literally, the FBI And DOJ are without the legal tools they probably ought


to
  

have.

Re: [WISPA] calea meeting with the fbi

2007-03-08 Thread Doug Ratcliffe
Maybe it's time to file to be a library or school...  I'm not an ISP - I'm
an informational internet research service providing services to students
who are enrolled in our access program.

Ridiculous... this is all ridiculous.

- Original Message - 
From: Blair Davis [EMAIL PROTECTED]
To: WISPA General List wireless@wispa.org
Sent: Thursday, March 08, 2007 6:56 PM
Subject: Re: [WISPA] calea meeting with the fbi


 For about 20% of my users, that is all I can do  packets from/to my
 MESH based towers I can't break down to individual users.  Some of
 them can't even be broken down to individual towers...

 Doug Ratcliffe wrote:
  I agree.  I see it this way too.  I can't see them forcing CALEA onto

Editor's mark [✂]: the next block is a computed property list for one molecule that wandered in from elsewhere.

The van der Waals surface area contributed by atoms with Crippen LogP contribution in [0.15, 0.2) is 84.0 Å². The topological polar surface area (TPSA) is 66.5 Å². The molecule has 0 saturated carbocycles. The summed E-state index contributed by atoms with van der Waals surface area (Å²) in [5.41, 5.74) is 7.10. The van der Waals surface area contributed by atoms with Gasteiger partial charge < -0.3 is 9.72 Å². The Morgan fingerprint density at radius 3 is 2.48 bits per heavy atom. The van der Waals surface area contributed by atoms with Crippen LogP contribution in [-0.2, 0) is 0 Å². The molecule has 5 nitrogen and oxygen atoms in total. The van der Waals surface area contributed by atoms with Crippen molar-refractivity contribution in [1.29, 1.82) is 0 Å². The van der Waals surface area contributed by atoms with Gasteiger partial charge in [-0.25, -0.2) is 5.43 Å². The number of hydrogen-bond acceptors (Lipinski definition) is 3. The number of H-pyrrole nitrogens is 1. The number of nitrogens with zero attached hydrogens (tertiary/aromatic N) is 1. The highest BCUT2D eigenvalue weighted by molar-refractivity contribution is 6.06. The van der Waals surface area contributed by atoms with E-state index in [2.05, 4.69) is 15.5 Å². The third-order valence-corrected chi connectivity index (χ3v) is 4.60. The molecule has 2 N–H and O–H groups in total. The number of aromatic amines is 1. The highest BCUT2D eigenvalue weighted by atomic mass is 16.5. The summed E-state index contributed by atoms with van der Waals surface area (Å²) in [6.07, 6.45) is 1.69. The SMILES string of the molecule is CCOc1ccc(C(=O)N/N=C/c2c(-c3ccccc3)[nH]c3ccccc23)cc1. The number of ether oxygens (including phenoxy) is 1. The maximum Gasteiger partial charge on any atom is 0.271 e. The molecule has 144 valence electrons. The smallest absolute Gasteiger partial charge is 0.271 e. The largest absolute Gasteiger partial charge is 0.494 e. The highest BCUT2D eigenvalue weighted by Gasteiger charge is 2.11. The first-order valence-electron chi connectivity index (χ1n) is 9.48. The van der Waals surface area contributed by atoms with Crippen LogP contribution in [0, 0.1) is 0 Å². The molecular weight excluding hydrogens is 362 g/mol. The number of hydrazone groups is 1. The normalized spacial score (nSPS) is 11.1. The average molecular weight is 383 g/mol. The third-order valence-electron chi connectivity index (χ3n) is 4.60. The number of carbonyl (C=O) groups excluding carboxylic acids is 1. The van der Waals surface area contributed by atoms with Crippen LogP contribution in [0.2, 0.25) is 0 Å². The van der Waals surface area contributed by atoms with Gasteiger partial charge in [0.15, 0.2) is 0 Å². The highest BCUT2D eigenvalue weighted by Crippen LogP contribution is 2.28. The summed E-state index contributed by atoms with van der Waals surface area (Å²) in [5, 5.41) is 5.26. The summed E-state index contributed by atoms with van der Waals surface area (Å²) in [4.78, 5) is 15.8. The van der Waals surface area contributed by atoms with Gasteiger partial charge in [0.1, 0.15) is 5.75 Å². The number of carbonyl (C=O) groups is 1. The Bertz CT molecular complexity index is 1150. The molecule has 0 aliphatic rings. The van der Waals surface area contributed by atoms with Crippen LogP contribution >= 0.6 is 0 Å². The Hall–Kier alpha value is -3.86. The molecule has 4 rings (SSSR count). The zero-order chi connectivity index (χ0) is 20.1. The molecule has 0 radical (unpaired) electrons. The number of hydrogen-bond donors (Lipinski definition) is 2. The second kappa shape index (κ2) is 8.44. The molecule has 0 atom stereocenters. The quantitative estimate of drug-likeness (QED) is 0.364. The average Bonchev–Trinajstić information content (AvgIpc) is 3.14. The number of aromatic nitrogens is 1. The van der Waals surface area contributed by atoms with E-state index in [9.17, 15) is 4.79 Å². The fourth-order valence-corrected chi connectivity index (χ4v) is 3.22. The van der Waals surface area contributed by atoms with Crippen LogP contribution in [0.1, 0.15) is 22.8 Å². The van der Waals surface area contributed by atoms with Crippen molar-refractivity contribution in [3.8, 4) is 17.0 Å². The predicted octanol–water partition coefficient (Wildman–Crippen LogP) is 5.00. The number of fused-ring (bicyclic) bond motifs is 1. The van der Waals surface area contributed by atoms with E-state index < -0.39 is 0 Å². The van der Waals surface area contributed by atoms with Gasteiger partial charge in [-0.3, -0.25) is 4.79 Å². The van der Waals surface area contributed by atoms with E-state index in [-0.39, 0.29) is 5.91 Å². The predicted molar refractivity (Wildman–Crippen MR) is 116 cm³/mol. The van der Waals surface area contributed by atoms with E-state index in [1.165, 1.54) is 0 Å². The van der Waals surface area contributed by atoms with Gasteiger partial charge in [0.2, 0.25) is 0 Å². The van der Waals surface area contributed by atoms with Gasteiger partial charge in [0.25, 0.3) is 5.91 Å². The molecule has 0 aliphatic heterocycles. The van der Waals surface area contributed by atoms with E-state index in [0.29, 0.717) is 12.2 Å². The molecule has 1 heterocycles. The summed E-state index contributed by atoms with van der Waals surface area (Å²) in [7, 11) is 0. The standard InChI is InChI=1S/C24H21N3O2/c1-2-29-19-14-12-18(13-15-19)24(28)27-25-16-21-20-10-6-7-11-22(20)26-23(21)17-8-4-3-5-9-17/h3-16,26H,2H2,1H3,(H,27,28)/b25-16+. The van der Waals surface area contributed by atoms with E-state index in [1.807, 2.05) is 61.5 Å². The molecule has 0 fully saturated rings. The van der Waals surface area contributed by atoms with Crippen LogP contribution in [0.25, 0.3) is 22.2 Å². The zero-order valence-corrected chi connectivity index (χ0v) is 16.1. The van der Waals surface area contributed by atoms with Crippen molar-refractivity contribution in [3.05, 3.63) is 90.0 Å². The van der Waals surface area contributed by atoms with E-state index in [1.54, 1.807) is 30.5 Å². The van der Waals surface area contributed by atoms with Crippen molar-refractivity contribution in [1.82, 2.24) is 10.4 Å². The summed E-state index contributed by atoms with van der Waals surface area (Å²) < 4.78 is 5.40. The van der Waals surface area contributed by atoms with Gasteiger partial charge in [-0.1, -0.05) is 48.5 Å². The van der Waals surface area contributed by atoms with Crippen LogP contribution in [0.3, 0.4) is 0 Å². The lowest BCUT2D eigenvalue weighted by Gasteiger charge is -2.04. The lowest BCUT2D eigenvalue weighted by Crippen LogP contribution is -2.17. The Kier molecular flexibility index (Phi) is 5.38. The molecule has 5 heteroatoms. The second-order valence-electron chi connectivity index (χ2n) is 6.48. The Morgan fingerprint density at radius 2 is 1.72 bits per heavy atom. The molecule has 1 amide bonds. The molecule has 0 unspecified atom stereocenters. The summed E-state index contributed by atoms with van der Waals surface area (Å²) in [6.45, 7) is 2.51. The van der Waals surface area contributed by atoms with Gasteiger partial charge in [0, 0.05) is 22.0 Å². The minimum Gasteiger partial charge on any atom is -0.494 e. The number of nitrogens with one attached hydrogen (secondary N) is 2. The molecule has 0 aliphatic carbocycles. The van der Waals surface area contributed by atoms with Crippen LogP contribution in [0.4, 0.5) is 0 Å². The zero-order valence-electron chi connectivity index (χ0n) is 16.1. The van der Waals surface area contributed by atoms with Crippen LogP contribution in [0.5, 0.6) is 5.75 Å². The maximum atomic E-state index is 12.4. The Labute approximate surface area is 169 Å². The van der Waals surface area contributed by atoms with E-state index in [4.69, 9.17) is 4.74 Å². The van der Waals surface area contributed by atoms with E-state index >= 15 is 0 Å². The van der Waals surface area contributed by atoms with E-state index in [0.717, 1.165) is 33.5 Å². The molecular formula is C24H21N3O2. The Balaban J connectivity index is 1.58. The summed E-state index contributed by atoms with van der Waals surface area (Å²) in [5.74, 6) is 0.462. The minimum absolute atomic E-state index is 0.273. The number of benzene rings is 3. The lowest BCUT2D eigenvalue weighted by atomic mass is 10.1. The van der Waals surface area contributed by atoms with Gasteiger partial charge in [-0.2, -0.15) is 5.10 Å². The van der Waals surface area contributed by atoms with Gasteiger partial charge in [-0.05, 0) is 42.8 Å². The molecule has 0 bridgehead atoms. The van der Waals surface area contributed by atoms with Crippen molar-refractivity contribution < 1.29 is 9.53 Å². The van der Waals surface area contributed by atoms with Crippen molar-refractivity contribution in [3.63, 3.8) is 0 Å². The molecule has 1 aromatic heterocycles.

hotspot operators like McDonalds, Starbucks, etc.  Technically they're a
  WISP too.  I'll operate my service just like they do.  What about
muni-WIFI?
  How does CALEA play into that?
 
  If this goes the wrong way, I'm going to convert all of my customers to
  prepaid hotspot users, anonymous (nothing but a card #).  You take the
  equipment, install it where you want and the most I'm going to know is
that
  it's on Tower B, Sector 3 and they have a 77% signal.
 
  Go find them.
 
  - Original Message - 
  From: wispa [EMAIL PROTECTED]
  To: WISPA General List wireless@wispa.org
  Sent: Thursday, March 08, 2007 4:48 PM
  Subject: Re: [WISPA] calea meeting with the fbi
 
 
 
  On Thu, 08 Mar 2007 10:24:12 -0800, Jack Unger wrote
 
  Mark and Butch,